Footloose Movie Review
The teen, male version of Flashdance inspired a love of dancing to bad pop music -- especially if you could do the move where you run, jump, and slide on the dance floor on your knees. Cool, man!
Footloose is one of those films that's both appallingly bad and completely watchable at the same time, the story of a city kid (Kevin Bacon) who moves to a midwestern Bible Belt town with his parents -- a town where pretty much everything is outlawed, especially dancing and rock music. Hell, there's even a book burning now and then.
Bacon's Ren (great name, kid) immediately tries to change their backward ways -- which include playing chicken with tractors and driving across the county line to go to the country/western bar -- by launching a campaign for bands like Men at Work (sample dialogue: "Where do they work?") and The Police. But there aren't any good '80s bands on this soundtrack. Instead it's crap like Kenny Loggins (with the title track) and Denise Williams (remember her?).
Despite a love affair with the grotesquely unattractive Lori Singer, Bacon carries this movie with an unending series of dance moves that have never before or since been performed by a heterosexual man. Who choreographed this nonsense? Paula Abdul? Where is DJ Scat Cat?
Footloose has so much heart plus a legitimate message (that the Southern Baptist religion is really, really stupid) that it makes the film hard to dislike. But the movie is so sadly, sadly dated (what with all the breakdancing) that it's equally hard to fall for again.
Kenny Loggins, save us!
The new special edition DVD adds a giddy commentary track from Bacon, another from the film's writer and producer, and an extensive retrospective about the making of the film which discusses its inspiration and semi-historical origins.
In honor of Footloose's 20th anniversary, we present additional commentary from critic Aaron Lazenby:
Apropos of the year it was made, 1984's Footloose is cinematic equivalent of a Betamax machine. It's a novel idea, and not a badly executed one at that. And this artifact, permanently frozen in 1980s' amber like the upstart VHS competitor, inspires its share of nostalgic chuckles and embarrassed head shakes. Nevertheless, despite regrettable dialogue ("Jump back!" "This guy doesn't know a dance from a dipstick") and embarrassingly goofy situations (A chicken race with tractors? Dancing away your frustrations in a flour mill?), good-natured Footloose remains surprisingly enjoyable.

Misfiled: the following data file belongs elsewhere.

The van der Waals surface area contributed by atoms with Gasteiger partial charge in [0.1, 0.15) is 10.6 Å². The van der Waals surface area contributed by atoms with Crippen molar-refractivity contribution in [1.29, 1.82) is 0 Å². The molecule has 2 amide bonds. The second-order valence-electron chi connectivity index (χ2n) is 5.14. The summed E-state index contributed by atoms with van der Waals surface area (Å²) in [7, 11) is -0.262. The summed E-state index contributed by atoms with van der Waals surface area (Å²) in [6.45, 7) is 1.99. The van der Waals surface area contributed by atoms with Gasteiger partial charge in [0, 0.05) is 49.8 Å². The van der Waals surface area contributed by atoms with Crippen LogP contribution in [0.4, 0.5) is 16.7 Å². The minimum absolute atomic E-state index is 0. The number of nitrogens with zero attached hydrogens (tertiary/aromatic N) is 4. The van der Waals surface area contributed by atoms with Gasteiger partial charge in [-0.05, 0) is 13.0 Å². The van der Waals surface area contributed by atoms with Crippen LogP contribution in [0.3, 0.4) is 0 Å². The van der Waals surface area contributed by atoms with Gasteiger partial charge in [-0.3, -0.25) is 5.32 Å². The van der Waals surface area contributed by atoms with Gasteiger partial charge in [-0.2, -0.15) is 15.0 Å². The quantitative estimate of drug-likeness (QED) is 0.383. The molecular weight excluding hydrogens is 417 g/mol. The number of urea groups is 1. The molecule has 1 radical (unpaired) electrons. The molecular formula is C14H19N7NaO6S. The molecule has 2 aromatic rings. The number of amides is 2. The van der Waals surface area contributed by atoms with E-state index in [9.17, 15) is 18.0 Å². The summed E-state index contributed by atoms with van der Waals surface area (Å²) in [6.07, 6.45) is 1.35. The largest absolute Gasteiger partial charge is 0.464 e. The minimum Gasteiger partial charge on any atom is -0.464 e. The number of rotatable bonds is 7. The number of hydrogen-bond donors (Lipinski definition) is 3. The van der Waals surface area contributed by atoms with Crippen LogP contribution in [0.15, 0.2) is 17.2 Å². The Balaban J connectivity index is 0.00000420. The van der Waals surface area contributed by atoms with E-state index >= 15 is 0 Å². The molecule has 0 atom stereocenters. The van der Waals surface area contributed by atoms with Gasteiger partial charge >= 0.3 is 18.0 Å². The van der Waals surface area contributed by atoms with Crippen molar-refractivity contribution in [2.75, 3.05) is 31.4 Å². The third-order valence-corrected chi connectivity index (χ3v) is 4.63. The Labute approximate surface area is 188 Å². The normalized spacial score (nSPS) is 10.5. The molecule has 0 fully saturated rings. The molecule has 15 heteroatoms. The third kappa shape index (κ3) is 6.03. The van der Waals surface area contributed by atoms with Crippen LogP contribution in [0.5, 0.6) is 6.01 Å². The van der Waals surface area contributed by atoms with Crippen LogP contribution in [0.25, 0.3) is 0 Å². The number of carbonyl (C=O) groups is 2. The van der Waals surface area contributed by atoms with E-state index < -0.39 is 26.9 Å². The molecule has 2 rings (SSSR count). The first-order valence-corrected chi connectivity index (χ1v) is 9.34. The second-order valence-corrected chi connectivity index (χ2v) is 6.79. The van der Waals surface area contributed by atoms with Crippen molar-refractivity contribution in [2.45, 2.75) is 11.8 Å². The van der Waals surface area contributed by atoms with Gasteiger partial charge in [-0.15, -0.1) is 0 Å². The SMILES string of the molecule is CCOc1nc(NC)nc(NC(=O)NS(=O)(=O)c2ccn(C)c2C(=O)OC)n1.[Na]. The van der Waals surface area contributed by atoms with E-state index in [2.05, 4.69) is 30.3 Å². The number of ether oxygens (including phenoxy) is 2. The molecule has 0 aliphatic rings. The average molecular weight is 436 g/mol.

Bomont is a microscopic rural town where scandalous books like Slaughterhouse-Five are banned from schools, rock and roll music is the devil's soundtrack, and local law prohibits public dancing. Leading this Midwestern Taliban is Rev. Shaw Moore (John Lithgow), a fiery man of God capable of influencing most of the adult minds in Bomont. Turning his son's drunk-driving death into a public crusade to save the teenage souls of the town, Moore puts Bomont on Moral Majority-style lockdown while increasingly alienating his naughty daughter Ariel (Lori Singer).
Sound like the perfect opportunity for a rebellious outsider to shake up the status quo and liberate Bomont's youth from their killjoy parents? Damn straight. Abandoned by his father, Ren (Kevin Bacon) is forced to move with his mom to this stifling town. Within hours of his arrival, the Chicago-bred hipster is forced to confront a shocking fact: he's not on Lakeshore drive anymore. In short notice, Ren finds himself under the close scrutiny of distrusting adults, attention that gets him unfairly dismissed from the high school gymnastics team, unjustly accused of drug use and generally regarded as a troublemaker.
Armed with a wholesome rebellious streak and a new group of corn-fed friends (including an almost unrecognizable Chris Penn as Ren's well-meaning chucklehead cohort) Ren fights back with the only weapon he has: dance! Ren wants to throw a prom for his fellow seniors, complete with forbidden boogieing. Will he be able to convince the powers that be to lighten up, inspire some emotional healing, get the girl and have a bitchin' summer? Take a guess.
The cast does its damnedest to make this most of these coming of age clichés. Do not forget that Footloose marks drinking game icon Kevin Bacon's first starring role, and he glides though his scenes with strangely exaggerated, but graceful moves reminiscent of John Travolta in Grease. And Bacon's slightly spastic charm and teen-like geekiness makes him totally believable as Ren. Lithgow provides dramatic main course, believably easing between his high-minded public persona and his shattered private life. Even an ebullient and very young Sarah Jessica Parker shows up in a minor role, playing off of her recent Square Pegs success.
Unfortunately, the film inelegantly blends the familiar generation gap conflicts with musical interludes. At moments, it's unclear what kind of movie veteran helmer Herbert Ross is trying to make. Abrubt changes in tone between playful dance numbers and anguished domestic scenes beg the question: is Footloose is predominantly a musical or a drama? Portrayals of Ariel self-destructive streak, Rev. Shaw's awakening to the motives of his campaign, and a wacky prom night hoedown ensure that question is left unanswered.
For all Footloose has going for it, the film cannot get out from under the weight of the white-boy dancing, the wince inducing fashion, and the soulless electro-pop of high-'80s pop culture. Footloose is an amusing rewind, but it's a citizen of another era.